Such strategic shopping differentiates the informants from other globally-mobile consumers such as global nomads, immigrants, business elites who constantly travel, and expatriates. The informants’ U.S.- based but China-oriented consumption is assumed to be associated with their plan of returning home-they make the most of their temporary stay in the U.S. to signal cosmopolitanism to the Chinese community, where their past and future identities are fostered.
Young consumers from China may not subscribe to a clear, westward social stratification framework, but they define their social mobility alternatively to signal their “moving up” through international relocation experiences. While studying abroad, these informants from China do not aim to be the early adopters of the latest trend, but rather refer to their original, Chinese community so as to ensure that their cosmopolitan signaling is meaningful and familiar to their local peers. To attract these consumers, practitioners may want to consider appealing to “familiar exoticism,” as well as a global image that has been adapted to the Chinese market. Finally, the same set of data also reveals that while the informants care about discounts, the efforts they are willing to pay to obtain a deal is low. Thus, when trying to engage the millennials, sellers may want to avoid requesting too much time and effort from them, such as long queues for a sales event or completing challenging tasks through social media to obtain discounts.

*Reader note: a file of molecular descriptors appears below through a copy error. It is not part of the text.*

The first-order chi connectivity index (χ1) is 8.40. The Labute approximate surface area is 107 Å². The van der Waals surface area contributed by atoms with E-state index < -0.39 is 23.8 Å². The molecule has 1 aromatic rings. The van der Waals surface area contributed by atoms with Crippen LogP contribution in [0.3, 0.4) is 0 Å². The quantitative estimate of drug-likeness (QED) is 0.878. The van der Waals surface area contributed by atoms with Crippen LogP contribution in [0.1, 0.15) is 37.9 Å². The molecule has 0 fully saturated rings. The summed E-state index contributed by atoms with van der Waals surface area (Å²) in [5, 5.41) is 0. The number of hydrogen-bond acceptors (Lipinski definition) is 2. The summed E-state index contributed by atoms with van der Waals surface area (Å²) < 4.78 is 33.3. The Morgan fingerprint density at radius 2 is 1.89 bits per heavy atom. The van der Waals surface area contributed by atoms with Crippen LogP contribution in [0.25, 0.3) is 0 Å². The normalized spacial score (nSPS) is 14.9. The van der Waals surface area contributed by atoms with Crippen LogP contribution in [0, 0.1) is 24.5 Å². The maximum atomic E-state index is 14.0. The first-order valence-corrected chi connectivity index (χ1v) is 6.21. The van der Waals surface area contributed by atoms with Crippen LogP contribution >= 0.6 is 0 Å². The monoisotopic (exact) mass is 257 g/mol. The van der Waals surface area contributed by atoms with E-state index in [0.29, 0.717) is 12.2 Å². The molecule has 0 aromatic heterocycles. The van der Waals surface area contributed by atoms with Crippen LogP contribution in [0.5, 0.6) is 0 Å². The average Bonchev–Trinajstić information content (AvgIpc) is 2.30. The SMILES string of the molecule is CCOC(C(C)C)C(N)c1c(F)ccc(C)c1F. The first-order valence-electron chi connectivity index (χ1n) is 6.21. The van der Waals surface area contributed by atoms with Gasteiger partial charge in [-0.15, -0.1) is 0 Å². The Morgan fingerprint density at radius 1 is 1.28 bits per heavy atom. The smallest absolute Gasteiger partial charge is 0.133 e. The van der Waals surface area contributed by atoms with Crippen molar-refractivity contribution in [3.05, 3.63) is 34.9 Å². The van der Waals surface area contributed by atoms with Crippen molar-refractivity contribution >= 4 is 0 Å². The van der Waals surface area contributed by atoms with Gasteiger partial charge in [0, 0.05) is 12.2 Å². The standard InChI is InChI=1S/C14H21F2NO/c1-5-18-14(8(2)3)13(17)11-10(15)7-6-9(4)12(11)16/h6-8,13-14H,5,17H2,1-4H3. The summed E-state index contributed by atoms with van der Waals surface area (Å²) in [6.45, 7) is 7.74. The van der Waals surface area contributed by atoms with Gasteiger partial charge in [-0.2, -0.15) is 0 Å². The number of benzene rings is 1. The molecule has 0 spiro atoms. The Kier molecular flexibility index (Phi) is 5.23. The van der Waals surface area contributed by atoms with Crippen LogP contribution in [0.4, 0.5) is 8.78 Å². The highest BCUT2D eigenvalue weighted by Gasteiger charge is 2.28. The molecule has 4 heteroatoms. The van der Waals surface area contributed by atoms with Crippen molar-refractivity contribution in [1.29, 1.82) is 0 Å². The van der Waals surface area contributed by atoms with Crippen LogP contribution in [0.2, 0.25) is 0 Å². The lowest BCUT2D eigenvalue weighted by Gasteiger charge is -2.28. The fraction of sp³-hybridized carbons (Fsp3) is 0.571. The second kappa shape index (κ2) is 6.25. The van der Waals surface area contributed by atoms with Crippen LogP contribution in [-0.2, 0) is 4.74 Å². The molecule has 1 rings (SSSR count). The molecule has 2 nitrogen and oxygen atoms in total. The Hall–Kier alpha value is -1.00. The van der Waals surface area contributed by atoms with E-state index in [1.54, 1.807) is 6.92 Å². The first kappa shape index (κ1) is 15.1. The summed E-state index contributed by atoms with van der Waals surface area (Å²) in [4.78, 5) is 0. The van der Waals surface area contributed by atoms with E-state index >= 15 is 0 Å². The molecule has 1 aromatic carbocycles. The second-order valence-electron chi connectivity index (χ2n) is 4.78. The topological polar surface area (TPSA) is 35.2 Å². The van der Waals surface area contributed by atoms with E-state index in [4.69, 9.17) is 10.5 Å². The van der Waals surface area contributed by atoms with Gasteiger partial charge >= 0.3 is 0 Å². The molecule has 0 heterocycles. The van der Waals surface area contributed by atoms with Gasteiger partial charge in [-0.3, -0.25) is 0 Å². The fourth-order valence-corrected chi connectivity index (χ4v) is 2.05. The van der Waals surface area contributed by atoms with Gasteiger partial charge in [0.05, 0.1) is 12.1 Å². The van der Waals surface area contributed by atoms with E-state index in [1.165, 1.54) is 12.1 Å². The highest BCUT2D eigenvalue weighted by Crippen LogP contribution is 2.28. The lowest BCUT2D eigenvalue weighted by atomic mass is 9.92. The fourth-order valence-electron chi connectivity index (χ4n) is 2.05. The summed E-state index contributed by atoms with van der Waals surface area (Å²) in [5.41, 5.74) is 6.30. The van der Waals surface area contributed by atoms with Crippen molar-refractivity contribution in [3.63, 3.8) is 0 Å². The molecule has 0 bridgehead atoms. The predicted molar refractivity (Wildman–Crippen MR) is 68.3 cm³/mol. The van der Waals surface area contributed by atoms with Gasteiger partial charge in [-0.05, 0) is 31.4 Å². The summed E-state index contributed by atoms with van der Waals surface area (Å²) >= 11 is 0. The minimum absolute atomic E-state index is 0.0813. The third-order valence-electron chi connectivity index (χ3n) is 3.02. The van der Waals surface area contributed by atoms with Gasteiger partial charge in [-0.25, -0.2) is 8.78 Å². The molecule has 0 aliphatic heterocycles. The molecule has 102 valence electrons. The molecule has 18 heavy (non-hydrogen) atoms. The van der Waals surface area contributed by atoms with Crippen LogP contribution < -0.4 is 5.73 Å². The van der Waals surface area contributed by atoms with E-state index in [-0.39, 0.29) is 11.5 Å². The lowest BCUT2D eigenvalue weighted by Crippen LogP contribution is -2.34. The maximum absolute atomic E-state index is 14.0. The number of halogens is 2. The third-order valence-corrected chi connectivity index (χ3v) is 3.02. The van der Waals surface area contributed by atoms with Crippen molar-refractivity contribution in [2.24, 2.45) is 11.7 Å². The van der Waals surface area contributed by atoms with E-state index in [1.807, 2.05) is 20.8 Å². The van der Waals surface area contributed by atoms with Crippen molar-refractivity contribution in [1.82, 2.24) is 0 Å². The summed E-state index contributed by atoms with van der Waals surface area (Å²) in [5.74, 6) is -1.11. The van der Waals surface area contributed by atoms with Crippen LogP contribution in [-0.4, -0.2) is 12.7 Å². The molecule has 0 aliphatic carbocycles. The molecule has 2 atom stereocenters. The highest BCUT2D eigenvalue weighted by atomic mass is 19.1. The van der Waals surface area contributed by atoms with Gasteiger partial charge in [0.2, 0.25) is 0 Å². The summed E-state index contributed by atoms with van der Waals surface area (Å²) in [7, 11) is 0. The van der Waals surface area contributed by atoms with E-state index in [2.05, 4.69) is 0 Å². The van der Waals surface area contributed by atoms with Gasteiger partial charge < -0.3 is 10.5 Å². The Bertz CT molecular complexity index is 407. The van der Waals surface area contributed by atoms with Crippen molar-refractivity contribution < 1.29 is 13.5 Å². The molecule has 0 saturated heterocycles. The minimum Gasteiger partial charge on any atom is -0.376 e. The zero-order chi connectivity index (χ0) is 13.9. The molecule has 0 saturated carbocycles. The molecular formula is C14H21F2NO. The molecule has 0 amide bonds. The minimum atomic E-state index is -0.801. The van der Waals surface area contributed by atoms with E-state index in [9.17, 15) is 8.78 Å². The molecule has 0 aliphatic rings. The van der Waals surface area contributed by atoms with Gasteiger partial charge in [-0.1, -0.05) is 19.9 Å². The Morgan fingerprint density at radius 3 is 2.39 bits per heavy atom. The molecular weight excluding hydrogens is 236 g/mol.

Wei-Fen Chen joined HKUST in 2016 as a postdoctoral fellow in the Institute for Emerging Market Studies, after receiving her PhD in Communications and Media from the University of Illinois at Urbana- Champaign. Her research focuses on consumer culture and social stratification, particularly in regard to the psychographic and demographic features and consumption practices of individuals experiencing upward/downward social mobility. She was a recipient of the Fulbright Fellowship, the S. Watson and Elizabeth S. Dunn Fellowship, and the Dissertation Completion Fellowship from the Chiang Ching-Kuo Foundation for International Scholarly Exchange. Previously, she worked as a government officer in Taiwan, specializing in press liaison and media strategy.